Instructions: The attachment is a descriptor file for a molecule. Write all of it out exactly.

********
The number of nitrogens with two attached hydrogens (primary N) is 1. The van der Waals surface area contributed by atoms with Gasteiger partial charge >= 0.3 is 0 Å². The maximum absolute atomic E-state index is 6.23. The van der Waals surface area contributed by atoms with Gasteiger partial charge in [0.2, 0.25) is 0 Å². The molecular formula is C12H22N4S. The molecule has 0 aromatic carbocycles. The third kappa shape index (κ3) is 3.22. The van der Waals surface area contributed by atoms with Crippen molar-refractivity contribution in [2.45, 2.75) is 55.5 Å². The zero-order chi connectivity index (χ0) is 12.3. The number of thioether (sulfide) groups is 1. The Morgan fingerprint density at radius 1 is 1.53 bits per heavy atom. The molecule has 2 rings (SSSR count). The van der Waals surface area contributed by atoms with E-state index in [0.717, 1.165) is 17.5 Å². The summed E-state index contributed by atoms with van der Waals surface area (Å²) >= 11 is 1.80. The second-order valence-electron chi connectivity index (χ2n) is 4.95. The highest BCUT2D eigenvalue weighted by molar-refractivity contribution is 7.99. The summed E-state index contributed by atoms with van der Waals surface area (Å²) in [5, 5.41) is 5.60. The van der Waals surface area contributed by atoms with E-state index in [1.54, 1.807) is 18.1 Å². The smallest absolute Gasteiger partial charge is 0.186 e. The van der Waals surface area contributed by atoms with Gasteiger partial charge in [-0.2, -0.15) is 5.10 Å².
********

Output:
The number of nitrogens with two attached hydrogens (primary N) is 1. The van der Waals surface area contributed by atoms with Gasteiger partial charge >= 0.3 is 0 Å². The maximum absolute atomic E-state index is 6.23. The van der Waals surface area contributed by atoms with Gasteiger partial charge in [0.2, 0.25) is 0 Å². The molecular formula is C12H22N4S. The molecule has 0 aromatic carbocycles. The third kappa shape index (κ3) is 3.22. The van der Waals surface area contributed by atoms with Crippen molar-refractivity contribution in [2.45, 2.75) is 55.5 Å². The zero-order chi connectivity index (χ0) is 12.3. The number of thioether (sulfide) groups is 1. The Morgan fingerprint density at radius 1 is 1.53 bits per heavy atom. The molecule has 2 rings (SSSR count). The van der Waals surface area contributed by atoms with E-state index in [0.717, 1.165) is 17.5 Å². The summed E-state index contributed by atoms with van der Waals surface area (Å²) >= 11 is 1.80. The second-order valence-electron chi connectivity index (χ2n) is 4.95. The highest BCUT2D eigenvalue weighted by molar-refractivity contribution is 7.99. The summed E-state index contributed by atoms with van der Waals surface area (Å²) in [5, 5.41) is 5.60. The van der Waals surface area contributed by atoms with E-state index in [1.54, 1.807) is 18.1 Å². The smallest absolute Gasteiger partial charge is 0.186 e. The van der Waals surface area contributed by atoms with Gasteiger partial charge in [-0.2, -0.15) is 5.10 Å².